As you may know by now, a performers' ability to write a decent song is pretty high on my list of "must haves". It takes a certain hand to scribe relatable themes with poetic language, keeping rhyme and rhythm together in perfect phrasing. I think Connie Saulnier fits my staunch criteria quite well, and guess what? She's another incredibly talented East Coast native.
Saulnier is an established Indie musician, grossing showcase invites, festival spotlights, and prime performances in many of Canada's greatest clubs. At 2011's ECMA's she met producer Paul Milner, who she worked closely with on her latest release, Impressions. Impressions is a groove filled mix of R&B, jazz, adult contemporary, and rock. I'm a huge fan of the extremely tasteful and understated percussion throughout the album. It's the perfect bed for the layers of jazzy riffs and catchy keyboard rips. The lead guitar playing on this record is pretty "face melting" as they say, very Carlos Santana. Saulnier herself offers a strong feminine vocal with great control and presence. Although great, there are some moments her vocal tone rubs me the wrong way, almost like its forced; that could just be my ears though.
As mentioned earlier, Saulnier is a very talented songwriter. The lyrics on this record are poignant and lasting; themes are evident and well structured, ideas are complete. It's refreshing to hear chart ready lyrics with an original touch.
Overall, I enjoyed Impressions. My only complaints are that Saulnier's vocals were mixed quite low, and by track eight out of the 12 offered I was getting a little bit bored (luckily #12 is a raw, heartfelt short song that ties the record up perfectly).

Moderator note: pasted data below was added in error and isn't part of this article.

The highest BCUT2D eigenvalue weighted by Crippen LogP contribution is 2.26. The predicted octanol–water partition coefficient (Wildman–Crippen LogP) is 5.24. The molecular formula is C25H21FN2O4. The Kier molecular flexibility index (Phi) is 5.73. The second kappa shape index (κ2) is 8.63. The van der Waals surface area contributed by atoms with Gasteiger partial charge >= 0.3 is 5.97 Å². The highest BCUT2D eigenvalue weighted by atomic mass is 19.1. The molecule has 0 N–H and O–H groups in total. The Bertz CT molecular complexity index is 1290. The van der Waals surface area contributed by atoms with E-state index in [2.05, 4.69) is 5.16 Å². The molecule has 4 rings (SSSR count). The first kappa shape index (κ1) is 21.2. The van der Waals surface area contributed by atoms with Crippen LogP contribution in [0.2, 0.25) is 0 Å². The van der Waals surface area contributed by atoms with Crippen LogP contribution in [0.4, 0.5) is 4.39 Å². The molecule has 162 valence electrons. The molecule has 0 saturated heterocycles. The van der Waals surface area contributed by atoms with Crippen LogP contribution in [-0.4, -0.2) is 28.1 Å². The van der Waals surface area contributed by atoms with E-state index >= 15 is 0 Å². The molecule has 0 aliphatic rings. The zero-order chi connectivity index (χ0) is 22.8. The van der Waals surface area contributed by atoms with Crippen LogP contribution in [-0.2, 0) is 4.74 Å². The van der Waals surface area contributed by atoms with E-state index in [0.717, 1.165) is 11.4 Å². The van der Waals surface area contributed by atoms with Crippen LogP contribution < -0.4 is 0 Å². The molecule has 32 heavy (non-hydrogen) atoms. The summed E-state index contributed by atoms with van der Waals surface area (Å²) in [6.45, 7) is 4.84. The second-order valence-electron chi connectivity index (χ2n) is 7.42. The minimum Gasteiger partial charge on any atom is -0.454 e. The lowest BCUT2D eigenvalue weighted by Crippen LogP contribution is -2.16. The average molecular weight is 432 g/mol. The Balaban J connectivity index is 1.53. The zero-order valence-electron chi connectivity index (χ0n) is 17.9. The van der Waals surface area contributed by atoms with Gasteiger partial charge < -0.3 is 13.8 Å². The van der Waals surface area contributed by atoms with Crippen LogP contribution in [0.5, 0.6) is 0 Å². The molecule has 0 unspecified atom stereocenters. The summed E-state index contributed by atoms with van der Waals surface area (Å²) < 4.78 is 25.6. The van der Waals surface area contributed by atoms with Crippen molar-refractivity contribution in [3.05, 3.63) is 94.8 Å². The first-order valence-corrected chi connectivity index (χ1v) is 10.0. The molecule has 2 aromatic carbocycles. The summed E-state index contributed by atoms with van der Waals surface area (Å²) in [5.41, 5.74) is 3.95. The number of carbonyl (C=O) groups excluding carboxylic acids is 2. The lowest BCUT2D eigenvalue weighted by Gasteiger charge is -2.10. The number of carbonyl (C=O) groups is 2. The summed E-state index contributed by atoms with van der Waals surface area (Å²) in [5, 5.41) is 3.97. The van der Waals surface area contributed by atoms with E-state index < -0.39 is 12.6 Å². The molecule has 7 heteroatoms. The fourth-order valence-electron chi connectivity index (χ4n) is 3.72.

Swing Lo Magellan
The Dirty Projectors
In terms of arrangement and ability, Dirty Projector's bandleader, Dave Longstreth, has never ceased to impress me. With an elastic voice and an unorthodox approach to guitar, he and his female counterparts (Amber Coffman, Angel Deradoorian, and Hailey Dekle) stumble gracefully through musical scales running over counterpoint guitar lines. I think the height of this was on their 2009 release Bitta Orca, ravaging typical arrangement and offering hard to swallow grooves with unnaturally fluid voices. Eccentric at its core.
This year's effort, Swing Lo Magellan, was awarded Pitchfork's Best New Music, and it is very well deserving. Although Magellan is less ornate than Bitta Orca, Longstreth has lightly pulled the reigns and tightened the song structure, but offers more in terms of songwriting. For me, the lyrics are still hard to parse, but the complicated music is more manageable. Longstreth writes in elaborate flows of ideas with intricate language and verse that is seldom heard elsewhere.
Longstreth also taps into serious tones with songs like the tragic "Just From Chevron", which is a plight sung in soliloquy about an oil-giant employee who was killed on the job, trying to justify his death for the betterment of the corporation. It's possibly the most poignant song I've heard from the Dirty Projectors.
If you're unfamiliar with The Dirty Projectors and their shocking ability to create some of the most off the wall melodies out there, I suggest easing into things with Swing Lo Magellan before stepping off the deep end with Bitta Orca. At first it may feel like car sickness, with the steady rhythm and vibratious instrumentation, but just relax and enjoy the ride.